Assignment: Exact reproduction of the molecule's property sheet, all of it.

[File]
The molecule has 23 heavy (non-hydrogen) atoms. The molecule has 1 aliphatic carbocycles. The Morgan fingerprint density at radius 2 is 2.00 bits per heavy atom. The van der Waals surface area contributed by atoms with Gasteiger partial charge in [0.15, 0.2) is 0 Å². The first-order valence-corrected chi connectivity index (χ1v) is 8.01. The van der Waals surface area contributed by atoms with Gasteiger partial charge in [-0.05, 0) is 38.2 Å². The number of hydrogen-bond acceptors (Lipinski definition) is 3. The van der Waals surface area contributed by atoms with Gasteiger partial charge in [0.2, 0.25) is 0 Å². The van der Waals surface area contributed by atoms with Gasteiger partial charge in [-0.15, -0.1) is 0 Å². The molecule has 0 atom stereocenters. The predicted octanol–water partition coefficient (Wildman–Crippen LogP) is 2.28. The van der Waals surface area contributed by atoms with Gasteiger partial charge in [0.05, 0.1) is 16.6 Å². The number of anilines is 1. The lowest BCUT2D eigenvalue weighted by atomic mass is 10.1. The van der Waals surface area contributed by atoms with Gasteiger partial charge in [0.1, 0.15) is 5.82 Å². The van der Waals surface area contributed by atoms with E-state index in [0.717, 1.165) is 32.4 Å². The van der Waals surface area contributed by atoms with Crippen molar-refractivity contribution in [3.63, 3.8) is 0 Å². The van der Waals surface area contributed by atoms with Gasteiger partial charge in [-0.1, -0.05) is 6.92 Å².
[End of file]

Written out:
The molecule has 23 heavy (non-hydrogen) atoms. The molecule has 1 aliphatic carbocycles. The Morgan fingerprint density at radius 2 is 2.00 bits per heavy atom. The van der Waals surface area contributed by atoms with Gasteiger partial charge in [0.15, 0.2) is 0 Å². The first-order valence-corrected chi connectivity index (χ1v) is 8.01. The van der Waals surface area contributed by atoms with Gasteiger partial charge in [-0.05, 0) is 38.2 Å². The number of hydrogen-bond acceptors (Lipinski definition) is 3. The van der Waals surface area contributed by atoms with Gasteiger partial charge in [0.2, 0.25) is 0 Å². The van der Waals surface area contributed by atoms with Gasteiger partial charge in [-0.15, -0.1) is 0 Å². The molecule has 0 atom stereocenters. The predicted octanol–water partition coefficient (Wildman–Crippen LogP) is 2.28. The van der Waals surface area contributed by atoms with Gasteiger partial charge in [0.05, 0.1) is 16.6 Å². The number of anilines is 1. The lowest BCUT2D eigenvalue weighted by atomic mass is 10.1. The van der Waals surface area contributed by atoms with Gasteiger partial charge in [0.1, 0.15) is 5.82 Å². The van der Waals surface area contributed by atoms with E-state index in [0.717, 1.165) is 32.4 Å². The van der Waals surface area contributed by atoms with Crippen molar-refractivity contribution in [3.63, 3.8) is 0 Å². The van der Waals surface area contributed by atoms with Gasteiger partial charge in [-0.1, -0.05) is 6.92 Å².